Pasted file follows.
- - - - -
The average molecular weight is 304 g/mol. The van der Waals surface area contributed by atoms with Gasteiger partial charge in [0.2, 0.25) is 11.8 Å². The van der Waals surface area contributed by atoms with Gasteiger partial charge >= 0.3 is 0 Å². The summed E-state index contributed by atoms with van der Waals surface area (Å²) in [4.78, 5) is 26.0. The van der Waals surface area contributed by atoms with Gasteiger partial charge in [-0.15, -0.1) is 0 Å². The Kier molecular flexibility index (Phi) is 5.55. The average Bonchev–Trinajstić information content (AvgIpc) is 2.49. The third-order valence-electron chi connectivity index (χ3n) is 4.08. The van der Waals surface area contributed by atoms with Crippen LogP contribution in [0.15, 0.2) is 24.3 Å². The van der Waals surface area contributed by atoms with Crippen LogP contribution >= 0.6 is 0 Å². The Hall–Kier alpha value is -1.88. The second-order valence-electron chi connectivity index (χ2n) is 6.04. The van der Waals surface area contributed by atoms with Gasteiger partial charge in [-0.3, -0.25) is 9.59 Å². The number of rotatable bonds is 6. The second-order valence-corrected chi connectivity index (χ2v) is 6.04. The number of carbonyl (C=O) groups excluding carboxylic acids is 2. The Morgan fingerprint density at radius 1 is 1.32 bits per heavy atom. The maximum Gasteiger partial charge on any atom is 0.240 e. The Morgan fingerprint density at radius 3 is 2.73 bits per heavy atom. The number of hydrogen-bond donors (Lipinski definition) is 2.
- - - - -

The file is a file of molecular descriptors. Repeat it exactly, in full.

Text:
The average molecular weight is 304 g/mol. The van der Waals surface area contributed by atoms with Gasteiger partial charge in [0.2, 0.25) is 11.8 Å². The van der Waals surface area contributed by atoms with Gasteiger partial charge >= 0.3 is 0 Å². The summed E-state index contributed by atoms with van der Waals surface area (Å²) in [4.78, 5) is 26.0. The van der Waals surface area contributed by atoms with Gasteiger partial charge in [-0.15, -0.1) is 0 Å². The Kier molecular flexibility index (Phi) is 5.55. The average Bonchev–Trinajstić information content (AvgIpc) is 2.49. The third-order valence-electron chi connectivity index (χ3n) is 4.08. The van der Waals surface area contributed by atoms with Crippen LogP contribution in [0.15, 0.2) is 24.3 Å². The van der Waals surface area contributed by atoms with Crippen LogP contribution >= 0.6 is 0 Å². The Hall–Kier alpha value is -1.88. The second-order valence-electron chi connectivity index (χ2n) is 6.04. The van der Waals surface area contributed by atoms with Gasteiger partial charge in [-0.3, -0.25) is 9.59 Å². The number of rotatable bonds is 6. The second-order valence-corrected chi connectivity index (χ2v) is 6.04. The number of carbonyl (C=O) groups excluding carboxylic acids is 2. The Morgan fingerprint density at radius 1 is 1.32 bits per heavy atom. The maximum Gasteiger partial charge on any atom is 0.240 e. The Morgan fingerprint density at radius 3 is 2.73 bits per heavy atom. The number of hydrogen-bond donors (Lipinski definition) is 2.